- Installing the 4" lavatory faucet with a pop-up drain is more challenging.
- Start by carefully reading the instructions that came with the faucet.
- First, remove the old faucet and pop-up drain (Fig. 6).
- Insert the new faucet into position. Add putty in the groove around the base of the
- Slip the washer over the shank and thread the lock nut up the shank, placing the faucet
loosely into position.
- Insert the drain plunger into the center hole, and affix the adjustment bar to the drain
- Place the pop-up drain body into position and attach it to the adjustment bar. Tighten
all nuts and attach the faucet to the water system. Attach the pop-up drain body to the
- Place the stopper into the drain body and work the drain plunger. Make any adjustments
by moving the lever assembly up or down in the holes provided.
INSTALLING COMBINATION LAVATORY FAUCET WITH POP-UP DRAIN
- Installing the combination lavatory faucet with pop-up drain is much the same as the
4" lavatory faucet.
- Read and follow the manufacturer's instructions carefully for the step-by-step
- The main difference in this installation is that most models require the faucet handles,
flanges and faucets to be removed. The assembly is then inserted from underneath the
COMMON SINK FAUCETS
- Most sink faucets are of the mixer variety, where the hot and cold water are mixed and
brought into the sink through one swing spout.
- The typical mixer-type faucet also comes equipped with a spray hose (Fig. 8).
- Mixer faucets for kitchen sinks are usually 8", although they are also available in
6" and 4" sizes. There are two basic types - the exposed deck, shown in Fig. 8,
and the concealed deck. The exposed deck has a chrome housing above the sink, while the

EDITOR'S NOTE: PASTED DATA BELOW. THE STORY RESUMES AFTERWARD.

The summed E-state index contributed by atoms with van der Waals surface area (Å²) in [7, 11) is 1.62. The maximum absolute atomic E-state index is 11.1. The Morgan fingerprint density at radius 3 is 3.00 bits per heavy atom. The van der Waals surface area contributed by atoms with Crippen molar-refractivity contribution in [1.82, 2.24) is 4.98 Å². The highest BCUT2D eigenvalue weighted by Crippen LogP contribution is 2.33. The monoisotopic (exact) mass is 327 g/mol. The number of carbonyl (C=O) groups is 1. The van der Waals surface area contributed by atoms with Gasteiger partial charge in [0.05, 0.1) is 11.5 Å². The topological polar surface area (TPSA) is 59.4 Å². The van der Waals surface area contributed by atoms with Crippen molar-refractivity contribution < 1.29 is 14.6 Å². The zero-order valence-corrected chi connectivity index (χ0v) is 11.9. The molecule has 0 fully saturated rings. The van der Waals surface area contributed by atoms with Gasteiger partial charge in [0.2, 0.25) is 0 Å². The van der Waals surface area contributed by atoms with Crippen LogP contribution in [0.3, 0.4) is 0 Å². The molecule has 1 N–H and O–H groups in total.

concealed deck has only a flange exposed just below the faucet handles.
- All faucets come with manufacturer's installation instructions. Read these instructions
carefully and follow each step for a good installation.
- If instructions are unavailable, you can follow the same basic instructions given for
installing a lavatory faucet.
INSTALLING BATH AND SHOWER FAUCETS
- The first challenge in installing bath and shower faucets is getting the faucet
assemblies behind the wall.
- Most home builders provide a rear access panel. By removing this panel, you can connect
fittings without defacing the bathroom wall. These panels are usually located in closets
in back of the tub.
- The two-valve faucet assembly is the most common assembly for bath tubs. If instructions
are unavailable, study Figure 11 to help you make such an installation without too much
- The two-valve shower assembly is the basic faucet arrangement used only for shower
assemblies. This arrangement is used when the faucets are installed separate and apart
from the taps which supply water to the tub.
- The three-valve diverter with showerhead and spout provides water both to the shower and
to the tub.
- With this assembly, the hot and cold water taps are turned to bring water into the tub.
Then, when the proper mix of hot and cold is reached, the diverter valve is turned to
bring the water through the showerhead.
- There are two basic types of two-valve diverters. One has a twin ell diverter spout (Fig.
12). The water is first mixed by letting it run into the tub. It is then diverted
through the showerhead by the twin ell diverter spout.
- Another type of two-valve diverter has a shower head and ejector tee diverter spout (Fig.
13). This works in basically the same way as the twin ell, but the water is diverted
by means of a tee rather than by the twin ell.
TOOLS AND MATERIAL CHECKLIST
||Pipe Compound or Teflon Tape
||Adjustable Smooth Jaw Wrench